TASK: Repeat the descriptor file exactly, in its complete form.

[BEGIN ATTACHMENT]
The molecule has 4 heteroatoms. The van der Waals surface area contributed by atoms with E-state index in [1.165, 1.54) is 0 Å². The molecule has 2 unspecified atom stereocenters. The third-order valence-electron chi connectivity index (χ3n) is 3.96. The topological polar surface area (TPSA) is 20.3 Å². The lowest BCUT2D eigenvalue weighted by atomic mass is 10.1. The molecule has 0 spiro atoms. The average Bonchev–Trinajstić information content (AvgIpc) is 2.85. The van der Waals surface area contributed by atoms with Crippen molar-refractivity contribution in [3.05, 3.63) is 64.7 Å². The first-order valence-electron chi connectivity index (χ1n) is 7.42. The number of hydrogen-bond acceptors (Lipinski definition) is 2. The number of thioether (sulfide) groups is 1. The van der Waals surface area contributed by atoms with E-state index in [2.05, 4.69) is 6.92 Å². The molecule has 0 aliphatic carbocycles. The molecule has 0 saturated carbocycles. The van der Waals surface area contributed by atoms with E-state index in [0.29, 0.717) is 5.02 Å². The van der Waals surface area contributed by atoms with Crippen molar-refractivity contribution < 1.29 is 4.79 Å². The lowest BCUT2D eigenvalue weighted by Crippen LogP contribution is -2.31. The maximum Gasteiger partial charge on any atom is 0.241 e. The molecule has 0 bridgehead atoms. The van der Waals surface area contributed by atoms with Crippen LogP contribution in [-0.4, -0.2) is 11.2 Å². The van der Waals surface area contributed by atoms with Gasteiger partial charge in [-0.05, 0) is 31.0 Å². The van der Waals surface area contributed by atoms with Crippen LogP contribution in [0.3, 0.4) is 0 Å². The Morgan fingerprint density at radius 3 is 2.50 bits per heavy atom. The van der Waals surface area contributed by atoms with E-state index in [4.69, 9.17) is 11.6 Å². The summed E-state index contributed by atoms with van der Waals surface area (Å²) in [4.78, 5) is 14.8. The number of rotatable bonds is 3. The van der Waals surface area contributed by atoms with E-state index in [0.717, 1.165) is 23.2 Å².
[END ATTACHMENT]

The molecule has 4 heteroatoms. The van der Waals surface area contributed by atoms with E-state index in [1.165, 1.54) is 0 Å². The molecule has 2 unspecified atom stereocenters. The third-order valence-electron chi connectivity index (χ3n) is 3.96. The topological polar surface area (TPSA) is 20.3 Å². The lowest BCUT2D eigenvalue weighted by atomic mass is 10.1. The molecule has 0 spiro atoms. The average Bonchev–Trinajstić information content (AvgIpc) is 2.85. The van der Waals surface area contributed by atoms with Crippen molar-refractivity contribution in [3.05, 3.63) is 64.7 Å². The first-order valence-electron chi connectivity index (χ1n) is 7.42. The number of hydrogen-bond acceptors (Lipinski definition) is 2. The number of thioether (sulfide) groups is 1. The van der Waals surface area contributed by atoms with E-state index in [2.05, 4.69) is 6.92 Å². The molecule has 0 aliphatic carbocycles. The molecule has 0 saturated carbocycles. The van der Waals surface area contributed by atoms with E-state index in [0.29, 0.717) is 5.02 Å². The van der Waals surface area contributed by atoms with Crippen molar-refractivity contribution < 1.29 is 4.79 Å². The lowest BCUT2D eigenvalue weighted by Crippen LogP contribution is -2.31. The maximum Gasteiger partial charge on any atom is 0.241 e. The molecule has 0 bridgehead atoms. The van der Waals surface area contributed by atoms with Crippen LogP contribution in [-0.4, -0.2) is 11.2 Å². The van der Waals surface area contributed by atoms with Gasteiger partial charge in [-0.05, 0) is 31.0 Å². The van der Waals surface area contributed by atoms with Crippen LogP contribution in [0.3, 0.4) is 0 Å². The Morgan fingerprint density at radius 3 is 2.50 bits per heavy atom. The van der Waals surface area contributed by atoms with E-state index in [4.69, 9.17) is 11.6 Å². The summed E-state index contributed by atoms with van der Waals surface area (Å²) in [4.78, 5) is 14.8. The number of rotatable bonds is 3. The van der Waals surface area contributed by atoms with E-state index in [0.717, 1.165) is 23.2 Å².